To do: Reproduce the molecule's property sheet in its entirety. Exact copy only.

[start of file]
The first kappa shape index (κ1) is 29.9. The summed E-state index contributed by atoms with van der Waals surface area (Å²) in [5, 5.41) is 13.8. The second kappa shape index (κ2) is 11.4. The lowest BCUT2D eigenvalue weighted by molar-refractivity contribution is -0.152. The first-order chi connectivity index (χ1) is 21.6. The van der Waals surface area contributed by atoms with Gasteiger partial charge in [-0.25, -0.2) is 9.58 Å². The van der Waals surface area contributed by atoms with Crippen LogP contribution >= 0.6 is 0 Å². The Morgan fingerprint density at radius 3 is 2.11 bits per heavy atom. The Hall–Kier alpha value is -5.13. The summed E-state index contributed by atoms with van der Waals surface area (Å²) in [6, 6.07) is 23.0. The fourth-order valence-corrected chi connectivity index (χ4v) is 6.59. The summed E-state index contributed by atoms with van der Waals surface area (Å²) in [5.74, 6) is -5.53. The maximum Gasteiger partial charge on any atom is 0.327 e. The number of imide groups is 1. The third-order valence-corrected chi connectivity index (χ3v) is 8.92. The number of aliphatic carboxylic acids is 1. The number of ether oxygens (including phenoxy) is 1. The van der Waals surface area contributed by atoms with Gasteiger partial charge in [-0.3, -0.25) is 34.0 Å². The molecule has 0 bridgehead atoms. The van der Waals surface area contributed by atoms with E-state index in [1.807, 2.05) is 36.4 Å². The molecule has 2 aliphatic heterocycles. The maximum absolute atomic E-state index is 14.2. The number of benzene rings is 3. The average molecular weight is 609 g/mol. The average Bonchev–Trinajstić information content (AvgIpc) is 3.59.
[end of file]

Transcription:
The first kappa shape index (κ1) is 29.9. The summed E-state index contributed by atoms with van der Waals surface area (Å²) in [5, 5.41) is 13.8. The second kappa shape index (κ2) is 11.4. The lowest BCUT2D eigenvalue weighted by molar-refractivity contribution is -0.152. The first-order chi connectivity index (χ1) is 21.6. The van der Waals surface area contributed by atoms with Gasteiger partial charge in [-0.25, -0.2) is 9.58 Å². The van der Waals surface area contributed by atoms with Crippen LogP contribution >= 0.6 is 0 Å². The Morgan fingerprint density at radius 3 is 2.11 bits per heavy atom. The Hall–Kier alpha value is -5.13. The summed E-state index contributed by atoms with van der Waals surface area (Å²) in [6, 6.07) is 23.0. The fourth-order valence-corrected chi connectivity index (χ4v) is 6.59. The summed E-state index contributed by atoms with van der Waals surface area (Å²) in [5.74, 6) is -5.53. The maximum Gasteiger partial charge on any atom is 0.327 e. The number of imide groups is 1. The third-order valence-corrected chi connectivity index (χ3v) is 8.92. The number of aliphatic carboxylic acids is 1. The number of ether oxygens (including phenoxy) is 1. The van der Waals surface area contributed by atoms with Gasteiger partial charge in [-0.3, -0.25) is 34.0 Å². The molecule has 0 bridgehead atoms. The van der Waals surface area contributed by atoms with E-state index in [1.807, 2.05) is 36.4 Å². The molecule has 2 aliphatic heterocycles. The maximum absolute atomic E-state index is 14.2. The number of benzene rings is 3. The average molecular weight is 609 g/mol. The average Bonchev–Trinajstić information content (AvgIpc) is 3.59.